EUHM Resident Report: How to handle difficult patient situations?

Difficult encounters are estimated to represent 15 to 30 percent of family physician visits. Factors contributing to these difficult clinical encounters may be related to the physician, patient, situation, or a combination. Physicians can recognize these visits as challenging by acknowledging their feelings of angst or helplessness generated during the conversation. These encounters are also characterized by a disparity between the expectations, perceptions, or actions of the patient and physician

Cannarella Lorenzetti, R., Jacques, C., Donovan, C., Cottrell, S., & Buck, J. (n.d.). Managing difficult encounters: Understanding physician, patient, and situational factors. American Family Physician., 87(6), 419-425.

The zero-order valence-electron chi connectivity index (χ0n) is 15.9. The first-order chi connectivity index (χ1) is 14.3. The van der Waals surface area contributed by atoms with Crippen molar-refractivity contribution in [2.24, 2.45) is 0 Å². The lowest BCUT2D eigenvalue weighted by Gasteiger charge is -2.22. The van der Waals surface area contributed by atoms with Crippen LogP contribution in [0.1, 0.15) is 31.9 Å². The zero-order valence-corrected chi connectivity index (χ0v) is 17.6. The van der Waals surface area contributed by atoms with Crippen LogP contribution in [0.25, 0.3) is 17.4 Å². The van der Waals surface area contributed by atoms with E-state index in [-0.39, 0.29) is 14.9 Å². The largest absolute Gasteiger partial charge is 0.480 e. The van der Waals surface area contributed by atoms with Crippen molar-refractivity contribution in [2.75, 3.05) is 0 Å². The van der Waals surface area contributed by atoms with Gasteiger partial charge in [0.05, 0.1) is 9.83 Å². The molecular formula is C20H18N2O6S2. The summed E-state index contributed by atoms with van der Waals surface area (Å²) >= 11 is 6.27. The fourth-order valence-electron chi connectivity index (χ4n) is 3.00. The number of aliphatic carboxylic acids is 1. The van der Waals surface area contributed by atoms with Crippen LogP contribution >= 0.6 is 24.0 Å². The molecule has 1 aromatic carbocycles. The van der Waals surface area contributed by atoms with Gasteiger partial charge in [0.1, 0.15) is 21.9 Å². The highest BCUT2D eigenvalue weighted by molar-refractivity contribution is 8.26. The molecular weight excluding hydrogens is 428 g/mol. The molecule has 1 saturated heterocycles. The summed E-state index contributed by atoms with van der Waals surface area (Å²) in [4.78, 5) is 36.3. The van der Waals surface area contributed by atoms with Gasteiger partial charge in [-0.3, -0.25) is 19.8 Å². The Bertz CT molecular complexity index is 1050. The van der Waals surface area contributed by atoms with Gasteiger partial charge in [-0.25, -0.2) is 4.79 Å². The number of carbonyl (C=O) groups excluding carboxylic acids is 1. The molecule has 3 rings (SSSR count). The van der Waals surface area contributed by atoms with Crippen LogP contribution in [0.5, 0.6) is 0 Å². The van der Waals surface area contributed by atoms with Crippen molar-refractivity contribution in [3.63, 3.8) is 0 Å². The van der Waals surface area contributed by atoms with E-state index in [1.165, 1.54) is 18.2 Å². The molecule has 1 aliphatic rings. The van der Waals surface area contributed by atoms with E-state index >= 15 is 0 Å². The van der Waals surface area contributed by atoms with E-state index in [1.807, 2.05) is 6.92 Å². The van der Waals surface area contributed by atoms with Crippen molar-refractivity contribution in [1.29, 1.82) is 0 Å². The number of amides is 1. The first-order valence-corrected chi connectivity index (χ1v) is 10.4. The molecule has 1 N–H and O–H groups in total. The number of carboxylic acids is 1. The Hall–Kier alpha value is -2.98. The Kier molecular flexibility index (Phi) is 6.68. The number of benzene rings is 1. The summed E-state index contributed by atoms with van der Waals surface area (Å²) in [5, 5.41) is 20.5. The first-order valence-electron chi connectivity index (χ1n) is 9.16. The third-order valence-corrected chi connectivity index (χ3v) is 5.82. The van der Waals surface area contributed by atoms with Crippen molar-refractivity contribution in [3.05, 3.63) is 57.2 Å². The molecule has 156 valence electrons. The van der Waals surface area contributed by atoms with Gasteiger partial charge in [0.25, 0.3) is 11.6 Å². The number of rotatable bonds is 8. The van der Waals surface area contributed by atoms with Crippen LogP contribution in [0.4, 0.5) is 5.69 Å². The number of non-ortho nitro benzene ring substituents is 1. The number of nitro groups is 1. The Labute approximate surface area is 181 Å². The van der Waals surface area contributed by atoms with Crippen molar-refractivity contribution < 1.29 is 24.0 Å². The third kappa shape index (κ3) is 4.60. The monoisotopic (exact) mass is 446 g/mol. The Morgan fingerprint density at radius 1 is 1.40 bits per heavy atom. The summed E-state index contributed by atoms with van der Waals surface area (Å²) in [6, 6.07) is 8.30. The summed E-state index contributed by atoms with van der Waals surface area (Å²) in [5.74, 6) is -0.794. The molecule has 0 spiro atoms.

The patient and physician each bring a frame of reference and set of expectations to an office visit. Empathy helps the physician suspend judgment and foster a relationship in which he or she is perceived as a healer and ally, not just a service provider. Better health outcomes are achieved when the patient and physician have congruent beliefs about who is in control of necessary changes to improve health. A focused assessment may reveal underlying, potentially treatable mental or psychiatric conditions; a history of abuse; or difficult family or social situations

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